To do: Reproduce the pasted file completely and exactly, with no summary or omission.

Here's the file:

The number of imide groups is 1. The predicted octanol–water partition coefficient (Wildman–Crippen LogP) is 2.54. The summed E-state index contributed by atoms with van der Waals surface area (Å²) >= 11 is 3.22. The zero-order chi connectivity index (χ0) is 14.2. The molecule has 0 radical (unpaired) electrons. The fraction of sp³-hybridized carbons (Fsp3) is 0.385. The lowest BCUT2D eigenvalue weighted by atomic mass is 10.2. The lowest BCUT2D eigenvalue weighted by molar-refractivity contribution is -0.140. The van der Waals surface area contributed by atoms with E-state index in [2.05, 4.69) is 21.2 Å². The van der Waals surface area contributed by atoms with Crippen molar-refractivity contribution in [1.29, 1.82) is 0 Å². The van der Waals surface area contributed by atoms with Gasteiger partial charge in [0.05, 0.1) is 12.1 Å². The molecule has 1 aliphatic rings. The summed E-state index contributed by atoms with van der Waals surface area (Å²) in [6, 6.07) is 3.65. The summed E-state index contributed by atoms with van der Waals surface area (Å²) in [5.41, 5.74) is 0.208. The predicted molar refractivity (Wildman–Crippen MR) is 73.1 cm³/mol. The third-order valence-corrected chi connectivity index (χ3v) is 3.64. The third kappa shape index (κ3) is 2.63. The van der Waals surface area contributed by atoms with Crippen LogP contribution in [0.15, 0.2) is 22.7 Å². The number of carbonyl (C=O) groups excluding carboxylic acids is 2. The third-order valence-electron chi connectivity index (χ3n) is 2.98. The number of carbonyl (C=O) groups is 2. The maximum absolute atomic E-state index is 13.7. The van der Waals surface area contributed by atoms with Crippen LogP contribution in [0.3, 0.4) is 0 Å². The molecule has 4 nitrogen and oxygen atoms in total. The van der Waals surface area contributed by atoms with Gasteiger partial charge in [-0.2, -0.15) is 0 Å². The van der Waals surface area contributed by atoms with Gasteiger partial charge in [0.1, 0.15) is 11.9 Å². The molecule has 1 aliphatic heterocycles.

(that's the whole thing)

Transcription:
The number of imide groups is 1. The predicted octanol–water partition coefficient (Wildman–Crippen LogP) is 2.54. The summed E-state index contributed by atoms with van der Waals surface area (Å²) >= 11 is 3.22. The zero-order chi connectivity index (χ0) is 14.2. The molecule has 0 radical (unpaired) electrons. The fraction of sp³-hybridized carbons (Fsp3) is 0.385. The lowest BCUT2D eigenvalue weighted by atomic mass is 10.2. The lowest BCUT2D eigenvalue weighted by molar-refractivity contribution is -0.140. The van der Waals surface area contributed by atoms with E-state index in [2.05, 4.69) is 21.2 Å². The van der Waals surface area contributed by atoms with Crippen molar-refractivity contribution in [1.29, 1.82) is 0 Å². The van der Waals surface area contributed by atoms with Gasteiger partial charge in [0.05, 0.1) is 12.1 Å². The molecule has 1 aliphatic rings. The summed E-state index contributed by atoms with van der Waals surface area (Å²) in [6, 6.07) is 3.65. The summed E-state index contributed by atoms with van der Waals surface area (Å²) in [5.41, 5.74) is 0.208. The predicted molar refractivity (Wildman–Crippen MR) is 73.1 cm³/mol. The third-order valence-corrected chi connectivity index (χ3v) is 3.64. The third kappa shape index (κ3) is 2.63. The van der Waals surface area contributed by atoms with Crippen LogP contribution in [0.15, 0.2) is 22.7 Å². The number of carbonyl (C=O) groups excluding carboxylic acids is 2. The third-order valence-electron chi connectivity index (χ3n) is 2.98. The number of carbonyl (C=O) groups is 2. The maximum absolute atomic E-state index is 13.7. The van der Waals surface area contributed by atoms with Crippen LogP contribution in [0.3, 0.4) is 0 Å². The molecule has 4 nitrogen and oxygen atoms in total. The van der Waals surface area contributed by atoms with Gasteiger partial charge in [-0.2, -0.15) is 0 Å². The van der Waals surface area contributed by atoms with Gasteiger partial charge in [0.1, 0.15) is 11.9 Å². The molecule has 1 aliphatic heterocycles.